When launching a new health and wellbeing strategy, employers need to be proactive in the way they publicise it. After all, staff will not access benefits if they do not know they exist.
Invite employees to help
How do you encourage employees to feel part of the strategy from the outset?
A good starting point is getting employees involved in naming the new strategy. Invite staff to submit their suggestions for a name and choose the best one via a vote or something similar.
Giving employees control of the name helps them take ownership of the strategy from the very beginning; it is their name, for their benefits programme.
Run a range of activities
Once the strategy is named, the launch can be celebrated with a week of activities. Each day’s events can be tailored to match a separate theme of the strategy.
One day, for example, could be branded a mental health day. This might involve initiatives such as the launch of wellness action plans, encouraging staff to have lunch together and placing positive statements, such as ‘actually I can’ and ‘I am in charge of the way that I feel’ around the workplace to support positive thinking. Other days could focus on areas such as work relationships and physical health; activities might include active sessions, stretching sessions and fitness classes.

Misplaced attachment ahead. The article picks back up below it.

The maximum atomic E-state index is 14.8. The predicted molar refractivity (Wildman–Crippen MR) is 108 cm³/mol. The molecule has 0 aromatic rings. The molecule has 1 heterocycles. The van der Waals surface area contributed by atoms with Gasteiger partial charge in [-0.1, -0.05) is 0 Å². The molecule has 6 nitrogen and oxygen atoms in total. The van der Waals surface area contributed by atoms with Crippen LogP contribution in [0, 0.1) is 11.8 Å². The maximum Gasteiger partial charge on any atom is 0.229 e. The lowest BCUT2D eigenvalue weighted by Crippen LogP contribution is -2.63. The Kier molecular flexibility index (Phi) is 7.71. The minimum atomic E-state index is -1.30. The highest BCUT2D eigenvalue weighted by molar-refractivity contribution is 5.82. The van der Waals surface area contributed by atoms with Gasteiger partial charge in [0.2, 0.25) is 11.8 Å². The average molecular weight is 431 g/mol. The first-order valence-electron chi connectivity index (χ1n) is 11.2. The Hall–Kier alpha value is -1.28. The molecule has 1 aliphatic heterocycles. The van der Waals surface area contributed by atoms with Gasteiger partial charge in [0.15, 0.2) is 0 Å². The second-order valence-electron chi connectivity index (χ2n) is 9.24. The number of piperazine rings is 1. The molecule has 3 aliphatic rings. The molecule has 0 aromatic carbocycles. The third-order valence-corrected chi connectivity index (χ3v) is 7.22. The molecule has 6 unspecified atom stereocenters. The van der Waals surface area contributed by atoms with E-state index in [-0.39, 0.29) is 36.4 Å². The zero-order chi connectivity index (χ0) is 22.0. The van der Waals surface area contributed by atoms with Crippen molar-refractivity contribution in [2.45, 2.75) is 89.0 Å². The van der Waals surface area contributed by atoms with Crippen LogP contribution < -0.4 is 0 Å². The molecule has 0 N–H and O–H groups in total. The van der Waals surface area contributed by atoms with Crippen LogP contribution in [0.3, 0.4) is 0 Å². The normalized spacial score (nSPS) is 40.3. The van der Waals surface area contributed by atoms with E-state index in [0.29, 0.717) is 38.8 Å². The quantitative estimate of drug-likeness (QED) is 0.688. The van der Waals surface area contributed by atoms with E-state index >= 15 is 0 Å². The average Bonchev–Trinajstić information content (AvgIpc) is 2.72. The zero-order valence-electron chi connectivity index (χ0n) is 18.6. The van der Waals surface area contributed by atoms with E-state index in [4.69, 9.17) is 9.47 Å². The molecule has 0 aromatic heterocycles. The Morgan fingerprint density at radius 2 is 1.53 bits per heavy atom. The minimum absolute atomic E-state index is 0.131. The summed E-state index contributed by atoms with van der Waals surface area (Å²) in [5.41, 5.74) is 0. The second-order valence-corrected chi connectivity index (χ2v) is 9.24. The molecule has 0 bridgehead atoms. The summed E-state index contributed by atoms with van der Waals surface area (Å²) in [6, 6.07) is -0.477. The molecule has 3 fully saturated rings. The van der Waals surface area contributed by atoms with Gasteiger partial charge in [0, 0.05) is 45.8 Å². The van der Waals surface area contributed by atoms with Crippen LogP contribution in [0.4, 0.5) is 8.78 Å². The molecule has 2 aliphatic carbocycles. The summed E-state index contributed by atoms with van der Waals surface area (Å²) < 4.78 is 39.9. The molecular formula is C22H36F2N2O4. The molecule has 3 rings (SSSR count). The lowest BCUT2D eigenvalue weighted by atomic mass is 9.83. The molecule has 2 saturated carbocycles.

There are many benefits to organising a range of launch activities. First, it is easy to tailor events to specific themes or pillars of a strategy, to create a week that firmly introduces the wider programme.
Second, it is a great talking point. As employees get involved in the different activities, they start thinking about the new strategy and the benefits on offer to them, and are much more likely to remember these and engage with them down the line.
Finally, getting employees to talk about their health is crucial; it not only helps to open a dialogue in the workplace, but it also encourages staff to take responsibility for their own wellbeing.
Focus on line managers
The line manager is a key communication point between decision-makers and the workforce. If they are not aware of the benefits on offer themselves, they can act as a barrier, potentially undoing all the great work the organisation has done to implement a health and wellbeing strategy.
The relationship between manager and employee is also a key predictor of wellbeing at work. If an individual feels unsupported or unheard, it can impact their knowledge and adoption of wellbeing initiatives.
Providing line managers with effective tools to learn about new initiatives will inform them of what is available, so they can promote them and get buy-in within their team and work together to create a healthy working environment.
Launching a new health and wellbeing strategy is an unparalleled opportunity to talk to employees about the new benefits at hand. By focusing on line managers and organising activities that celebrate the range of benefits on offer, a new strategy will find the reception it deserves.
Helen Smith is chief commercial officer and business sponsor for wellbeing strategy at Benenden Health